New York's 19th Congressional District election, 2018


All U.S. congressional districts, including the 19th Congressional District of New York, are holding elections in 2018.

Candidate Filing Deadline

Primary Election

General Election



November 6, 2018

Primary: A primary election is an election in which registered voters select a candidate that they believe should be a political party's candidate for elected office to run in the general election. They are also used to choose convention delegates and party leaders. Primaries are state-level elections that take place prior to a general election. New York utilizes a closed primary process, in which the selection of a party's candidates in an election is limited to registered party members.[4][5][6]

Incumbent: Heading into the election the incumbent is John Faso (R), who was first elected in 2016.

New York's 19th Congressional District is located in the eastern portion of the state and includes Columbia, Delaware, Greene, Otsego, Schoharie, Sullivan, and Ulster counties and parts of Broome, Dutchess, Montgomery and Rensselaer counties.[7]


Note: Prior to the signature filing deadline, candidates will be added when Ballotpedia writers come across declared candidates. If you notice a missing candidate, please email us the name and we will add it. As the election draws closer, more information will be added to this page. Incumbents are assumed to be running for re-election until they say otherwise.

Primary candidates





Race background

New York's 19th District was listed as one of the DCCC's initial targets in 2018.[17]

Incumbent John Faso was included as one of the initial members of the NRCC's Patriot Program in 2018.[18]

District history


See also: New York's 19th Congressional District election, 2016

New York's 19th Congressional District was a battleground district in 2016. Incumbent Chris Gibson (R), who began serving in Congress in 2011, chose not to seek re-election in 2016, leaving the seat open. John Faso (R) defeated Zephyr Teachout (D) in the general election on November 8, 2016. Faso defeated Andrew Heaney in the Republican primary, while Teachout defeated Will Yandik to win the Democratic nomination. The primary elections took place on June 28, 2016.[19][20][21][22][23][24][25]

[hide]U.S. House, New York District 19 General Election, 2016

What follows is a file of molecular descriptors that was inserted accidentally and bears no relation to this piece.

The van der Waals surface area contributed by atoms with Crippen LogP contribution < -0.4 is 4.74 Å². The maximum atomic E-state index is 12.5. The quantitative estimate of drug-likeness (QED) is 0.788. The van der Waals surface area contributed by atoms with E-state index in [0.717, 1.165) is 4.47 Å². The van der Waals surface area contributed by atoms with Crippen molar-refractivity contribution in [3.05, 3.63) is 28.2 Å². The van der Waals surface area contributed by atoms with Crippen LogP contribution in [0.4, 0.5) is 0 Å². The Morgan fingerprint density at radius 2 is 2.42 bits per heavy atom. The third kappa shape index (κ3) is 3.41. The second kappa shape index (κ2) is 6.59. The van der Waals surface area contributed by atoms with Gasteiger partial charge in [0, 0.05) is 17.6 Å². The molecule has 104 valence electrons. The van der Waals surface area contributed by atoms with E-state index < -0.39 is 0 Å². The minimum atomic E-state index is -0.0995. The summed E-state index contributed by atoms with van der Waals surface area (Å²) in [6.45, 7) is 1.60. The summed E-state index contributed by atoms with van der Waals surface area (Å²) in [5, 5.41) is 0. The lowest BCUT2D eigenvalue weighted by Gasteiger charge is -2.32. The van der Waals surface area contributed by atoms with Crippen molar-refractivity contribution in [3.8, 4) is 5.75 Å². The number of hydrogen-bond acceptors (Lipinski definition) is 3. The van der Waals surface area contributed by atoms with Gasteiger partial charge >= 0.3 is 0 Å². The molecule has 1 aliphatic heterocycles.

Vote %




John Faso





Zephyr Teachout



Total Votes


Source: New York Board of Elections


[hide]U.S. House, New York, District 19 Democratic Primary, 2016


Vote %


Zephyr Teachout



Will Yandik



Total Votes


Source: New York State Board of Elections


[hide]U.S. House, New York, District 19 Republican Primary, 2016


Vote %


John Faso



Andrew Heaney



Total Votes


Source: New York State Board of Elections


See also: New York's 19th Congressional District elections, 2014

The 19th Congressional District of New York held an election for the U.S. House of Representatives on November 4, 2014. Incumbent Chris Gibson(R) defeated Sean Eldridge (D) in the general election.

[hide]U.S. House, New York District 19 General Election, 2014



Vote %




Chris Gibson Incumbent





Sean Eldridge








Total Votes


Source: New York State Board of Elections

See also


  1. Jump up↑ Cook Political Report, "2018 House Race Ratings," accessed September 6, 2017
  2. Jump up↑ Sabato's Crystal Ball, "2018 House," accessed September 6, 2017
  3. Jump up↑ Inside Elections, "House Ratings," accessed September 6, 2017
  4. Jump up↑ National Conference of State Legislatures Website, "State Primary Election Types," accessed January 6, 2014
  5. Jump up↑ Fair Vote, "Congressional and Presidential Primaries: Open, Closed, Semi-Closed, and 'Top Two,'" accessed January 6, 2014
  6. Jump up↑ Ballotpedia research conducted December 26, 2013, through January 3, 2014, researching and analyzing various state websites and codes.
  7. Jump up↑ New York Redistricting Map, "Map," accessed September 25, 2012